The Gospel does not make sense to the world. That's why people reject the Bible. That's why even many preachers concede, "If it's hard to accept, take what you like and leave out what you don't." May this never be true of you and me. Instead of projecting our own desires onto God's Word, let us seek to understand what God Himself is saying. To do this, we must first ask the Holy Spirit to illuminate our minds, for God loves to reveal Himself to us. Secondly, I recommend using a trusted Bible commentary. When you encounter a passage that is difficult to understand, read interpretations from faithful Bible scholars. Double-check what you're reading. What is this passage saying about God's character? What is it saying about you and me? How does it fit into the overarching narrative of Scripture?


"How can I apply this message to my life, heeding this Truth in my home, my business, my relationships?"

For many years, I have spent the first fruits of my day with the Lord and an open Bible in front me. As I open the Word of God and read it, the Holy Spirit begins to speak to my heart, saying, "Michael, this word is for you. This encouragement is for you. This rebuke is for you. This challenge is for you. This warning is for you."

If we're honest with ourselves, one of the primary reasons we avoid reading the Bible is because it acts as a mirror—it reveals our sins, our failures, and the things we don't like about ourselves. It calls us to do things that are difficult. Hebrews 4:12 says, "[T]he word of God is alive and active. Sharper than any double-edged sword, it penetrates even to dividing soul and spirit, joints and marrow; it judges the thoughts and attitudes of the heart." God's Word judges us. We may not like it, but it's for our good.

Thankfully, the Bible is not only a mirror that reveals the true state of our hearts; it is also a shower that cleanses us. When you look in the mirror and see a spirit of resentment reflected back at you—go under the shower of God's Word and allow Him to replace it with love. When you look in the mirror and see anger—go under the shower of God's Word and allow Him to replace it with self-control.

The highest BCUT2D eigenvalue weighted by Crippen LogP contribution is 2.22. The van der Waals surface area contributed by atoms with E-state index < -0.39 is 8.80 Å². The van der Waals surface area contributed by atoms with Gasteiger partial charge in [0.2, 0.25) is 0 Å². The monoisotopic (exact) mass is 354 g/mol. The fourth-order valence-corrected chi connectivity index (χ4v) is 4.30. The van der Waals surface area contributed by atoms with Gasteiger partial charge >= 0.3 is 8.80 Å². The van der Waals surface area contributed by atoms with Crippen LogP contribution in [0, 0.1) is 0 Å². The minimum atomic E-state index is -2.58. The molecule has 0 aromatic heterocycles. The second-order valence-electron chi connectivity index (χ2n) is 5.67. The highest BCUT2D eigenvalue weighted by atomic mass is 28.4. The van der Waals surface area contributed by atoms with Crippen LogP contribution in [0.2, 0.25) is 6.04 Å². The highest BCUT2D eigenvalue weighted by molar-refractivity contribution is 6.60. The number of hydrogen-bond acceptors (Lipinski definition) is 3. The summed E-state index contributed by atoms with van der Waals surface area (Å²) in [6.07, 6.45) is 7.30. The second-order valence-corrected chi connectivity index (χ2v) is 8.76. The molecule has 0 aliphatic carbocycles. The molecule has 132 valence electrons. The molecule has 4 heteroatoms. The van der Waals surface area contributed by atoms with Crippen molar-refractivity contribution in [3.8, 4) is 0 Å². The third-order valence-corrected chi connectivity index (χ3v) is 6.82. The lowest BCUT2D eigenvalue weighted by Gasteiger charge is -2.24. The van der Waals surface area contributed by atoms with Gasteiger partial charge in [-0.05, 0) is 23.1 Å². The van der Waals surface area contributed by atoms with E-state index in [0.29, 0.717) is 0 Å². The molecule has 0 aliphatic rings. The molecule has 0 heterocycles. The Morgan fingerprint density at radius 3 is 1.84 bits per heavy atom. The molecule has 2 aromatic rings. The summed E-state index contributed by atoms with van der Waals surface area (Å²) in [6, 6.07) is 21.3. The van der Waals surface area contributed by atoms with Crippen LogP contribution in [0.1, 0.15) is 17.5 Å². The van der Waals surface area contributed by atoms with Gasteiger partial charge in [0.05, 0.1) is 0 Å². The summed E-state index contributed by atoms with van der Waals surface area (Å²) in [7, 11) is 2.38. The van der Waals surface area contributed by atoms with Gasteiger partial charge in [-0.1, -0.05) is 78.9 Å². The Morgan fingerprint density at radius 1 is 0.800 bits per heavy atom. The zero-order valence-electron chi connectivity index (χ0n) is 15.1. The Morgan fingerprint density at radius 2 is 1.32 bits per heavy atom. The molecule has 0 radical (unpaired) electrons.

Remember this warning and instruction from God's Word:

Do not merely listen to the word, and so deceive yourselves. Do what it says. Anyone who listens to the word but does not do what it says is like someone who looks at his face in a mirror and, after looking at himself, goes away and immediately forgets what he looks like. But whoever looks intently into the perfect law that gives freedom, and continues in it—not forgetting what they have heard, but doing it—they will be blessed in what they do. (James 1:22-25)

When you read, heed, and obey the Word of God, three things are going to happen. You're going to find that it stretches you out on the surgeon's table; you're going to find that it operates on you, cutting out all the things that don't belong; and you're going to find that it brings complete healing and restoration to your soul.


In the early hours of the morning, when I have the Word of God in my hands, I pray ahead of time for the Spirit of God to open my eyes and help me to listen, whether it be for a rebuke or for encouragement. When hidden issues in my life are exposed before Him, when things I don't want to deal with confront me head on, when I am laid bare before His eyes—I am forced to conclude that the only good thing about Michael Youssef is Jesus.

My friend, the Bible is not merely words on paper. Those words have God's power and authority. Those words are sharper than a surgeon's scalpel. And that is why Satan will do everything he can to keep you away from it.

The Bible says that in the last days there is going to be a famine—not for bread or water, but for the Word of God. And when I hear that only 18 percent of Christians read the Word of God regularly, I can tell you the famine has begun. It is the burden of my life for believers like you and me to be equipped for those days so that we may be ready for the spiritual battle.

This article is adapted from Dr. Michael Youssef's teaching in Defending a Lion, Part 4.

Learn more in Dr. Youssef's powerful sermon Defending a Lion, Part 4.